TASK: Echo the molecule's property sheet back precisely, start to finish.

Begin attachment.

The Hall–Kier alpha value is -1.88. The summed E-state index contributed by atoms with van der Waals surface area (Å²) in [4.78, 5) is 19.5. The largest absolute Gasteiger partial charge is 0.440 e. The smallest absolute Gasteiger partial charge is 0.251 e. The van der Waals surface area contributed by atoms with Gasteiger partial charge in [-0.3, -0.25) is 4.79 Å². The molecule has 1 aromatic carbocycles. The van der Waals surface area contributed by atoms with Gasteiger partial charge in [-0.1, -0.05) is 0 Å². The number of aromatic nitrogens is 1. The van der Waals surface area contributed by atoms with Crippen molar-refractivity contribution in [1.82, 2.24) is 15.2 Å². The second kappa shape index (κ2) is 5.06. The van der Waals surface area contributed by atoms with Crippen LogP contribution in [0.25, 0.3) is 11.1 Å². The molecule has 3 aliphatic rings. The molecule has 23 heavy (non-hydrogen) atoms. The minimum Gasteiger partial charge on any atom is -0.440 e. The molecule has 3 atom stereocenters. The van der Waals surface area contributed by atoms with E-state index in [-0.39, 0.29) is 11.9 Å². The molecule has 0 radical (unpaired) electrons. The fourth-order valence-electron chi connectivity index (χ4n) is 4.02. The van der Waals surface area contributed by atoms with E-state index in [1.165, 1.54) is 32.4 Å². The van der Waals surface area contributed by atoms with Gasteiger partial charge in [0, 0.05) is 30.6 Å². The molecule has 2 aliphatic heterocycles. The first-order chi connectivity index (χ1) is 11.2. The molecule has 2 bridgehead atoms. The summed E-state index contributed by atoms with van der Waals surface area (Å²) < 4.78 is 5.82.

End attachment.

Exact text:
The Hall–Kier alpha value is -1.88. The summed E-state index contributed by atoms with van der Waals surface area (Å²) in [4.78, 5) is 19.5. The largest absolute Gasteiger partial charge is 0.440 e. The smallest absolute Gasteiger partial charge is 0.251 e. The van der Waals surface area contributed by atoms with Gasteiger partial charge in [-0.3, -0.25) is 4.79 Å². The molecule has 1 aromatic carbocycles. The van der Waals surface area contributed by atoms with Gasteiger partial charge in [-0.1, -0.05) is 0 Å². The number of aromatic nitrogens is 1. The van der Waals surface area contributed by atoms with Crippen molar-refractivity contribution in [1.82, 2.24) is 15.2 Å². The second kappa shape index (κ2) is 5.06. The van der Waals surface area contributed by atoms with Crippen LogP contribution in [0.25, 0.3) is 11.1 Å². The molecule has 3 aliphatic rings. The molecule has 23 heavy (non-hydrogen) atoms. The minimum Gasteiger partial charge on any atom is -0.440 e. The molecule has 3 atom stereocenters. The van der Waals surface area contributed by atoms with E-state index in [-0.39, 0.29) is 11.9 Å². The molecule has 0 radical (unpaired) electrons. The fourth-order valence-electron chi connectivity index (χ4n) is 4.02. The van der Waals surface area contributed by atoms with E-state index in [1.165, 1.54) is 32.4 Å². The van der Waals surface area contributed by atoms with Gasteiger partial charge in [0, 0.05) is 30.6 Å². The molecule has 2 aliphatic heterocycles. The first-order chi connectivity index (χ1) is 11.2. The molecule has 2 bridgehead atoms. The summed E-state index contributed by atoms with van der Waals surface area (Å²) < 4.78 is 5.82.